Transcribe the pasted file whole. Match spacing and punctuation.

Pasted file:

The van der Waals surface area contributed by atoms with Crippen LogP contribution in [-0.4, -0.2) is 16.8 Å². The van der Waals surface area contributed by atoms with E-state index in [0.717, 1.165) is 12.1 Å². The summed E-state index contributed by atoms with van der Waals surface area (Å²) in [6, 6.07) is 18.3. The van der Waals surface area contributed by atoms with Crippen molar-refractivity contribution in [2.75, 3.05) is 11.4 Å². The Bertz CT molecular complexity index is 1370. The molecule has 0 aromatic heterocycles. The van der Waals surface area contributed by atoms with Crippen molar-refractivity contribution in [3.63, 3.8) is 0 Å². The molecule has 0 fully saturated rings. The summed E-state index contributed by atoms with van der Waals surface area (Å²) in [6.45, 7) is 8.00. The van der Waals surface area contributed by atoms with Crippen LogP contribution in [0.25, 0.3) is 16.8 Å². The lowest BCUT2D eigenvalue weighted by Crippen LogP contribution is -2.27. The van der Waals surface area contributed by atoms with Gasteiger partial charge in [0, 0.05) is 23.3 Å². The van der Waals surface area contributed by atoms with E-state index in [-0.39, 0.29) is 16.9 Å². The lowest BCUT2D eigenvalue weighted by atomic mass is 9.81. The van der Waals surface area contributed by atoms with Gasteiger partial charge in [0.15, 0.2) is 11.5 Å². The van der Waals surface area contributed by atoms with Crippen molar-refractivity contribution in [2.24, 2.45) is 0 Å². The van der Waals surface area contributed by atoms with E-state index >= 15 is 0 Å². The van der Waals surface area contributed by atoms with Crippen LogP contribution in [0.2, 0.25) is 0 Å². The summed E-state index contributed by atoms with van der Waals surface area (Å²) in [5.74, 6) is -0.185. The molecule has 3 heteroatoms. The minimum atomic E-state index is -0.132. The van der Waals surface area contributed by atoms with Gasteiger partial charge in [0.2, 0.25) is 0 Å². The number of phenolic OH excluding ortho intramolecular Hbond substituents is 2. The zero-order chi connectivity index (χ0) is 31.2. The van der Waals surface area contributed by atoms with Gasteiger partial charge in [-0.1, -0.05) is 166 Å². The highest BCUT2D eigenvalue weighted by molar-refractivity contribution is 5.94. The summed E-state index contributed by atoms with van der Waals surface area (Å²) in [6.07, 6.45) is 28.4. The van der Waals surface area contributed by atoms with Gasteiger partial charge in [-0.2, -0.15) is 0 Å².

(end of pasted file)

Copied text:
The van der Waals surface area contributed by atoms with Crippen LogP contribution in [-0.4, -0.2) is 16.8 Å². The van der Waals surface area contributed by atoms with E-state index in [0.717, 1.165) is 12.1 Å². The summed E-state index contributed by atoms with van der Waals surface area (Å²) in [6, 6.07) is 18.3. The van der Waals surface area contributed by atoms with Crippen molar-refractivity contribution in [2.75, 3.05) is 11.4 Å². The Bertz CT molecular complexity index is 1370. The molecule has 0 aromatic heterocycles. The van der Waals surface area contributed by atoms with Crippen molar-refractivity contribution in [3.63, 3.8) is 0 Å². The molecule has 0 fully saturated rings. The summed E-state index contributed by atoms with van der Waals surface area (Å²) in [6.45, 7) is 8.00. The van der Waals surface area contributed by atoms with Crippen LogP contribution in [0.25, 0.3) is 16.8 Å². The lowest BCUT2D eigenvalue weighted by Crippen LogP contribution is -2.27. The van der Waals surface area contributed by atoms with Gasteiger partial charge in [0, 0.05) is 23.3 Å². The van der Waals surface area contributed by atoms with E-state index in [-0.39, 0.29) is 16.9 Å². The lowest BCUT2D eigenvalue weighted by atomic mass is 9.81. The van der Waals surface area contributed by atoms with Gasteiger partial charge in [0.15, 0.2) is 11.5 Å². The van der Waals surface area contributed by atoms with Crippen molar-refractivity contribution in [2.24, 2.45) is 0 Å². The van der Waals surface area contributed by atoms with E-state index >= 15 is 0 Å². The van der Waals surface area contributed by atoms with Crippen LogP contribution in [0.2, 0.25) is 0 Å². The summed E-state index contributed by atoms with van der Waals surface area (Å²) in [5.74, 6) is -0.185. The molecule has 3 heteroatoms. The minimum atomic E-state index is -0.132. The van der Waals surface area contributed by atoms with Gasteiger partial charge in [0.2, 0.25) is 0 Å². The number of phenolic OH excluding ortho intramolecular Hbond substituents is 2. The zero-order chi connectivity index (χ0) is 31.2. The van der Waals surface area contributed by atoms with Gasteiger partial charge in [-0.1, -0.05) is 166 Å². The highest BCUT2D eigenvalue weighted by molar-refractivity contribution is 5.94. The summed E-state index contributed by atoms with van der Waals surface area (Å²) in [6.07, 6.45) is 28.4. The van der Waals surface area contributed by atoms with Gasteiger partial charge in [-0.2, -0.15) is 0 Å².